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Education

  • Building good habits

    Carpentry students at the Marion County Area Technology Center have spent time this semester building a house.
    “It gives you more of a real world feel instead of studying out of textbooks,” senior Jordan Porter said, after putting up some supports for a ceiling joist.
    And he and his classmates are grateful for the opportunity.
    “I had no idea it took this much going into a house,” Porter said.

  • Building good habits

    Carpentry students at the Marion County Area Technology Center have spent time this semester building a house.
    “It gives you more of a real world feel instead of studying out of textbooks,” senior Jordan Porter said, after putting up some supports for a ceiling joist.
    And he and his classmates are grateful for the opportunity.
    “I had no idea it took this much going into a house,” Porter said.

  • Hall resigns from MCPS

    Stacey Hall, former principal of Marion County High School and, most recently, the director of federal programs at central office, unexpectedly announced his resignation from Marion County Public Schools last week.
    Superintendent Taylora Schlosser sent an email to staff and the media at 11:57 a.m., Friday, Nov. 22, regarding his resignation.

  • Survivor’s story

    Modern technology helped bring history to life for eighth graders at St. Charles Middle School last week.
    On Nov. 20, the students took part in a video conference with Sylvia Malcmacher, a Holocaust survivor who now lives in Menorah Park, a retirement community in Cleveland, Ohio.
    Malcmacher, 87, was 16 when the Nazis sent her to the concentration camp. When she was freed at the age of 19, she was the only member of her family still alive.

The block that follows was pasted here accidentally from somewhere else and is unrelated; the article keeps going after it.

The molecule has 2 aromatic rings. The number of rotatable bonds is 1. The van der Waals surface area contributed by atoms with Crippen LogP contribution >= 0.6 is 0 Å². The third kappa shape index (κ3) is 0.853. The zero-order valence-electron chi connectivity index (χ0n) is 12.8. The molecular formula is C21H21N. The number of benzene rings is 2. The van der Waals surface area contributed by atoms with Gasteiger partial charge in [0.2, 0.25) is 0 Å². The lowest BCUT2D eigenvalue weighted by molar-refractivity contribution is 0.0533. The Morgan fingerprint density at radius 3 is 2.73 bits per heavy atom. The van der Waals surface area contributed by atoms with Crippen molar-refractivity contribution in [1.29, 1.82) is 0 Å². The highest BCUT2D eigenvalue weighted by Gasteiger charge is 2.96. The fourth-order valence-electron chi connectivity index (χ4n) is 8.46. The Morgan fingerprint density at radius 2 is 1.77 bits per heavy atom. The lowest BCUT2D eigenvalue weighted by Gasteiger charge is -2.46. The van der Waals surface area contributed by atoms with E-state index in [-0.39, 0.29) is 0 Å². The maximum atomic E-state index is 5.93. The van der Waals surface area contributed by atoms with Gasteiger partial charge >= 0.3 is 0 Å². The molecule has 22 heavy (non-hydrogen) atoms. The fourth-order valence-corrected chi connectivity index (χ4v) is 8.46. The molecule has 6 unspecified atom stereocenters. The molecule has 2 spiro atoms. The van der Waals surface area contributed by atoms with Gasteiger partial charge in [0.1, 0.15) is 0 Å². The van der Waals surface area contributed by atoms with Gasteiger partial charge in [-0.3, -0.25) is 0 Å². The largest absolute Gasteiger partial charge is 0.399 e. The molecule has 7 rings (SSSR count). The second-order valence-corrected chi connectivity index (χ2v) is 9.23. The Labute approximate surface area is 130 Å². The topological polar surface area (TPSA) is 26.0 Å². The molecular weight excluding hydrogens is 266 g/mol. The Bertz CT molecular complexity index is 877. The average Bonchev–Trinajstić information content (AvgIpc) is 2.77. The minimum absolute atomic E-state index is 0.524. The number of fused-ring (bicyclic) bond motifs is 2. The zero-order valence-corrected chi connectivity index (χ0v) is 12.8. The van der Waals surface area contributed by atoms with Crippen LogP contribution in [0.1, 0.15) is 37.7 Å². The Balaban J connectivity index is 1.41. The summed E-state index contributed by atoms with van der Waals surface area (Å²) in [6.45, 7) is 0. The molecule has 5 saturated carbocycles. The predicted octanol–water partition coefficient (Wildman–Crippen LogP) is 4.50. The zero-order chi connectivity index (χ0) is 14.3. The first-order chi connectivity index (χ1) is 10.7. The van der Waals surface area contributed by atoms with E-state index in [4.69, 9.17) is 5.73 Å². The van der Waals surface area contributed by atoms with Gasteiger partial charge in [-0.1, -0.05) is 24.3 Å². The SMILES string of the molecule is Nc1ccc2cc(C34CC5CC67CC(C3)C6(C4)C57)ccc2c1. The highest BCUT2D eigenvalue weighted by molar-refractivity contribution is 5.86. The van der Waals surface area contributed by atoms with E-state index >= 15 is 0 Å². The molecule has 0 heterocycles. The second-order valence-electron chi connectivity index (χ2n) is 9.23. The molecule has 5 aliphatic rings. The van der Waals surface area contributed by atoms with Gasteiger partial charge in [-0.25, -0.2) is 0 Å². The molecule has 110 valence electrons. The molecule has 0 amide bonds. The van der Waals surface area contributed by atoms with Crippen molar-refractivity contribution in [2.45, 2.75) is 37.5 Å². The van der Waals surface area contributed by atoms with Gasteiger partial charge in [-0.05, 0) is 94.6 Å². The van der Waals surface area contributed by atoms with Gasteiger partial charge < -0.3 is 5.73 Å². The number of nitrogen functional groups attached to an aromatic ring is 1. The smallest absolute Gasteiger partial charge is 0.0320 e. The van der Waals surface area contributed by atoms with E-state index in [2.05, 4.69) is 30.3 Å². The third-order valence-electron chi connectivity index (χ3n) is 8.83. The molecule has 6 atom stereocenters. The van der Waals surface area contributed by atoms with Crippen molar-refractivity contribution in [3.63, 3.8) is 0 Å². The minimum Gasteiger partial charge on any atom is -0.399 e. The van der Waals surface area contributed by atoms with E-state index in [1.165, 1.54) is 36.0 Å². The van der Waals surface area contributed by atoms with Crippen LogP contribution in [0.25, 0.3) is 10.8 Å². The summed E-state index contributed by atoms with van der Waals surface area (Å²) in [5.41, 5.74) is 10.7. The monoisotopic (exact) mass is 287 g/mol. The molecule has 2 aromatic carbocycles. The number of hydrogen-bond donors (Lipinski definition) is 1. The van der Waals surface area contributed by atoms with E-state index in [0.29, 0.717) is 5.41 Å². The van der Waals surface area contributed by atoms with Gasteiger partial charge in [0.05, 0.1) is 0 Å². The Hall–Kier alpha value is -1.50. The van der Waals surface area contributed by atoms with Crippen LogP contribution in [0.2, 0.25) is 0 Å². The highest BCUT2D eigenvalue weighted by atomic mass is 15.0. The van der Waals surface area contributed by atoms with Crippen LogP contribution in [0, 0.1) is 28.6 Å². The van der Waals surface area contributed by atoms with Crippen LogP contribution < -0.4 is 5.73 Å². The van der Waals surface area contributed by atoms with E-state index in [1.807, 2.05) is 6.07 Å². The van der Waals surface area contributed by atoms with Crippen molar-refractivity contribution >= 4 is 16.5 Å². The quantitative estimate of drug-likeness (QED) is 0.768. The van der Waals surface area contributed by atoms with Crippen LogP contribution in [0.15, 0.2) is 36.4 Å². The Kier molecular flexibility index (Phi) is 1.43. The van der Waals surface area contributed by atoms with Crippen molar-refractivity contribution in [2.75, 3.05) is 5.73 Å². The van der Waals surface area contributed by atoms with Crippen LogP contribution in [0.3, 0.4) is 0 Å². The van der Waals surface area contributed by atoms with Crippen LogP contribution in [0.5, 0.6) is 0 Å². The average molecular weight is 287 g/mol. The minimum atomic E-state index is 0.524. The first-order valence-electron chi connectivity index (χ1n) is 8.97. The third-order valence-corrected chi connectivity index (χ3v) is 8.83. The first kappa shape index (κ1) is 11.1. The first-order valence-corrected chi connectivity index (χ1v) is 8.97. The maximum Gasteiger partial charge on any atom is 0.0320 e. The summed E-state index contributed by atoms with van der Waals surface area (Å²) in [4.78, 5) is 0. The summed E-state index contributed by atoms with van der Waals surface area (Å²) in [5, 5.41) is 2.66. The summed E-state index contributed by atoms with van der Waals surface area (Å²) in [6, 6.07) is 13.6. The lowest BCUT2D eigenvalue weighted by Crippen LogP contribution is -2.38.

• Stacey Hall resigns from MCPS

    Stacey Hall, former principal of Marion County High School and, most recently, the director of federal programs at central office, has announced his resignation from Marion County Public Schools effective Nov. 29.
    Superintendent Taylora Schlosser sent an email to staff and the media at 11:57 a.m., Friday, Nov. 22. The email reads as follows:

  • New board member is not a ‘yes man’

    Newly appointed school board member Robert “Butch” Cecil shares the same last name as current board member Mike Cecil. They are first cousins. But, according to Butch, that has nothing to do with his desire to serve on the school board.
    “It doesn’t matter who you are related to. I’m my own person,” Butch Cecil said. “One of the big reasons I got on the board is that I love helping the kids. Mike didn’t have anything to do with it.”

  • Some teachers resent hiring of instructional coaches

    The school board’s decision to hire six new instructional coaches in the spring at a cost of $220,000 hasn’t necessarily been welcome news for teachers in the district, according to Board Member DeLane Pinkston.
    “They resent the term ‘instructional coaches,’” Pinkston said during the school board’s Nov. 12 meeting. “Some are taking it that they can’t do their job. I would hope the principals would tell them that is not the intent.”

  • Browning educates preschool class on water conservation
  • Adult Education Center is ranked #2 in the state
  • Glasscock Students of the Month for October